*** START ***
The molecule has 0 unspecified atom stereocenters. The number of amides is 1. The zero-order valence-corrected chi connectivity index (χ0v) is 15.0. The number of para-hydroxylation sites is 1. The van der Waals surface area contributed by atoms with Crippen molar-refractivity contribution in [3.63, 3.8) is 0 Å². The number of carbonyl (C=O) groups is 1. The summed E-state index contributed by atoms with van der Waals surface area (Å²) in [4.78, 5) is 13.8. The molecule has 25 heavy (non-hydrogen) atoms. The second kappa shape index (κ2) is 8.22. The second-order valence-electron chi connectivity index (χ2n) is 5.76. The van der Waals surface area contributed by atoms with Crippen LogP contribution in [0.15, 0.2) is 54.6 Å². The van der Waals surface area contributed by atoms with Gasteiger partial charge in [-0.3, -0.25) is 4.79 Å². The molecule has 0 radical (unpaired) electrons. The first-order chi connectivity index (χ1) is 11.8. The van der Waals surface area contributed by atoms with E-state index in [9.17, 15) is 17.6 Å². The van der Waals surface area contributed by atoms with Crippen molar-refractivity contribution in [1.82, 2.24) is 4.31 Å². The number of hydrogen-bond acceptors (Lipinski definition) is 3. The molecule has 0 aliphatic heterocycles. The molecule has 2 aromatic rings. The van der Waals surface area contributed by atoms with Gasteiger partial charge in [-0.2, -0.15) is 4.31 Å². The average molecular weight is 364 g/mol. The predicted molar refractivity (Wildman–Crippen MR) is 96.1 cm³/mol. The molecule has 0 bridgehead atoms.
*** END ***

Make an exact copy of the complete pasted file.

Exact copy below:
The molecule has 0 unspecified atom stereocenters. The number of amides is 1. The zero-order valence-corrected chi connectivity index (χ0v) is 15.0. The number of para-hydroxylation sites is 1. The van der Waals surface area contributed by atoms with Crippen molar-refractivity contribution in [3.63, 3.8) is 0 Å². The number of carbonyl (C=O) groups is 1. The summed E-state index contributed by atoms with van der Waals surface area (Å²) in [4.78, 5) is 13.8. The molecule has 25 heavy (non-hydrogen) atoms. The second kappa shape index (κ2) is 8.22. The second-order valence-electron chi connectivity index (χ2n) is 5.76. The van der Waals surface area contributed by atoms with Crippen LogP contribution in [0.15, 0.2) is 54.6 Å². The van der Waals surface area contributed by atoms with Gasteiger partial charge in [-0.3, -0.25) is 4.79 Å². The molecule has 0 radical (unpaired) electrons. The first-order chi connectivity index (χ1) is 11.8. The van der Waals surface area contributed by atoms with E-state index in [9.17, 15) is 17.6 Å². The van der Waals surface area contributed by atoms with Crippen molar-refractivity contribution in [1.82, 2.24) is 4.31 Å². The number of hydrogen-bond acceptors (Lipinski definition) is 3. The molecule has 0 aliphatic heterocycles. The molecule has 2 aromatic rings. The van der Waals surface area contributed by atoms with Gasteiger partial charge in [-0.2, -0.15) is 4.31 Å². The average molecular weight is 364 g/mol. The predicted molar refractivity (Wildman–Crippen MR) is 96.1 cm³/mol. The molecule has 0 bridgehead atoms.